Open Journal of Nursing, 2012, 2, 336-340 OJN Published Online November 2012 (
Respiratory evaluation of patients requiring
ventilator support due to acute respiratory failure
Carmen Silvia Valente Barbas, Giovana Caroline Lopes, Débora Feijó Vieira, Lara Poletto Couto,
Letícia Kawano Dourado, Eliana Caser
University of São Paulo, São Paulo, Brazil
Received 16 September 2012; revised 19 October 2012; accepted 28 October 2012
This review, based on relevant published evidence
and the authors’ clinical experience, presents how to
evaluate a patient with acute respiratory failure re-
quiring ventilatory support. This patient must be care-
fully evaluated by nurses, physiotherapists, respira-
tory care practitioners and physicians regarding the
elucidation of the cause of the acute episode of respi-
ratory failure by means of physical examination with
the measurement of respiratory parameters and as-
sessment of arterial blood gases analysis to make a
correct respiratory diagnosis. After the initial evalua-
tion, the patient must quickly receive adequate oxy-
gen and ventilatory support that has to be carefully
monitored until its discontinuation. When available, a
noninvasive ventilation trial must be done in patients
presenting desaturation during oxygen mask and or
PaCO2 retention, especially in cases of cardiogenic
pulmonary edema and severe exacerbation of chronic
obstructive pulmonary disease. In cases of noninva-
sive ventilation trial-failure, endotracheal intubation
and invasive protective mechanical ventilation must
be promptly initiated. In severe ARDS patients, low
tidal ventilation, higher PEEP levels, prone position-
ing and recruitment maneuvers with adequate PEEP
titration should be used. Recently, new modes of ven-
tilation should allow a better patient-ventilator inter-
action or synchrony permitting a sufficient unloading
of respiratory muscles and increase patient comfort.
Patients with chronic obstructive pulmonary disease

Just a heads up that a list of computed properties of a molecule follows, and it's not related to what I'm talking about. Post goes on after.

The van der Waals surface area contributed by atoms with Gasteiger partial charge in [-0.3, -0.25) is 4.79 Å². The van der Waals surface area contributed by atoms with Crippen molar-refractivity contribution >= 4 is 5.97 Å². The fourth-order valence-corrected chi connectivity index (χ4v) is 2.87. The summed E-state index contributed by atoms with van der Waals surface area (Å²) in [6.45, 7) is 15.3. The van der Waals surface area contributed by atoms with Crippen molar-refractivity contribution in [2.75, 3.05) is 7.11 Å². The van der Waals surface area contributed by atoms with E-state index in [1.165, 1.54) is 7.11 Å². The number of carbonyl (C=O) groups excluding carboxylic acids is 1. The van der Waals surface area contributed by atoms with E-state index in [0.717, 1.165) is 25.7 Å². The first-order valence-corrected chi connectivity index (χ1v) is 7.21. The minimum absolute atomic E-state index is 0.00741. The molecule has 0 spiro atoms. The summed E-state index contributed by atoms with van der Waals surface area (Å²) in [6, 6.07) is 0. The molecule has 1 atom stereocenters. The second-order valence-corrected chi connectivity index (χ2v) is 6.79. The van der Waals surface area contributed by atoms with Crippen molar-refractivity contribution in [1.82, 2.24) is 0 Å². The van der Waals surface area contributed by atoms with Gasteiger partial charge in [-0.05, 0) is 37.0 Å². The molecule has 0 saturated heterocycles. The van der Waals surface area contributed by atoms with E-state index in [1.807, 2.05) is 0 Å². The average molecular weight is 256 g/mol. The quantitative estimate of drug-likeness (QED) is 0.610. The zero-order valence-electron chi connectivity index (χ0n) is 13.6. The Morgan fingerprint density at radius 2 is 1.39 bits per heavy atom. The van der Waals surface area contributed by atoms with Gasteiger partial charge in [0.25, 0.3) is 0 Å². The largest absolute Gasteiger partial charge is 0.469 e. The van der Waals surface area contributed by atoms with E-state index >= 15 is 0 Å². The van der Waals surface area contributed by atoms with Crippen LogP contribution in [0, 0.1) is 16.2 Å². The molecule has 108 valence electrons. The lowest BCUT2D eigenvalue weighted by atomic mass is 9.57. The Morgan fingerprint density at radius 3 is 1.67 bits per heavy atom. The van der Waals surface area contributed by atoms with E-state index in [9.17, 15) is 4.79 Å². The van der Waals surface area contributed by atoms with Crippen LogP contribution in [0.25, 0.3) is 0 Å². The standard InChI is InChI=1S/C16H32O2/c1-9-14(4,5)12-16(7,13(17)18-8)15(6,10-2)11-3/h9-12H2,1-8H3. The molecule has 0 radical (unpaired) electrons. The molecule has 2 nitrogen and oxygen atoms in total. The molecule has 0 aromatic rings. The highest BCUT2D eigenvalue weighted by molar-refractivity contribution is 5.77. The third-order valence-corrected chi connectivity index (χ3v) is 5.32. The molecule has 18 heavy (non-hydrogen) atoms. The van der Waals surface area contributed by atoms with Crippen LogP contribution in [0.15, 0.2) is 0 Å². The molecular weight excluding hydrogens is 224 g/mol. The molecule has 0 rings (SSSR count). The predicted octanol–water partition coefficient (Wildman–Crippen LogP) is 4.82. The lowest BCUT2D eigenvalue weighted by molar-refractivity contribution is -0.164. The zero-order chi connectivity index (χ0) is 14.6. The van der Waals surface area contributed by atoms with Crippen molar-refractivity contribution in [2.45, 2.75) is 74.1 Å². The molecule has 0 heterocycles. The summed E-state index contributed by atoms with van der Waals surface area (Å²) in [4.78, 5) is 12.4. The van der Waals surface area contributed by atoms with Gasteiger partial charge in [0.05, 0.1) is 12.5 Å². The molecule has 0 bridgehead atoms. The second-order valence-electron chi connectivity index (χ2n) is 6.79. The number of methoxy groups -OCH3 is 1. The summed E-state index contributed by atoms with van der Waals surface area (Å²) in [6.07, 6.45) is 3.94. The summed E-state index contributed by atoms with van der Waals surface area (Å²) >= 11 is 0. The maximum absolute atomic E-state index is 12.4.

may be considered for a trial for early extubation to
noninvasive positive pressure ventilation in centers
with extensive experience in noninvasive positive pres-
sure ventilation.
Keywords: Respiratory Failure; Noninvasive Ventilation;
Endotracheal Int ubat i on; I nvasive Mechanic al
Ventilation; Patient-Ventilator Synchrony
Acute respiratory failure is a condition in which the res-
piratory system fails to keep an adequate arterial blood
oxygenation or carbon dioxide concentration. The main
causes that lead to an acute insufficient oxygenation (less
than 60 mmHg while breathing room air) or a PaCO2
elevation (more than 50 mmHg with a concomitant de-
crease in arterial pH) are: 1) Pulmonary parenchyma dis-
ease; 2) Cardiovascular disease (left ventricular failure,
pulmonary embolism); 3) Airway disease, 4) Neuro-mus-
cular disease; and 5) Respiratory drive alterations. It is
crucial to assess the cause of the acute respiratory failure
episode in order to give the patient the best treatment
option allowing its reversion [1].
During the acute episode of respiratory failure, it is ne-
cessary to verify the level of consciousness, respiratory
frequency, tidal volume and peripheral oxygen saturation
(SpO2) and PaCO2 levels. If the patient is hypoxemic an
oxygen mask must be coupled to his/her face and pulse
oximetry should be monitored to obtain a peripheral
oxygen saturation above 90%. Use of high flow nasal
cannula oxygen (HFNC) is increasingly popular in adult
ICUs for patients with acute hypoxemic respiratory fail-
ure. This is the result of the successful long-term use of
HFNC in the neonatal field and recent clinical data in
adults indicating beneficial effects of HFNC over con-
ventional facemask oxygen therapy. HFNC rapidly alle-
viates symptoms of respiratory distress and improves
oxygenation by several mechanisms, including dead-
space washout, reduction in oxygen dilution and in in-
spiratory nasopharyngeal resistance, a moderate positive
airway pressure effect that may generate alveolar re-
cruitment and an overall greater tolerance and comfort
with the interface and the heated and humidified inspired
gases. Indications of HFNC are broad, encompassing
most if not all causes of acute hypoxemic respiratory
C. S. V. Barbas et al. / Open Journal of Nursing 2 (2012) 336-340 337
failure [2].
If the patient is obtunded with irregular respirations, a
bag-mask ventilation with a as high as possible dose of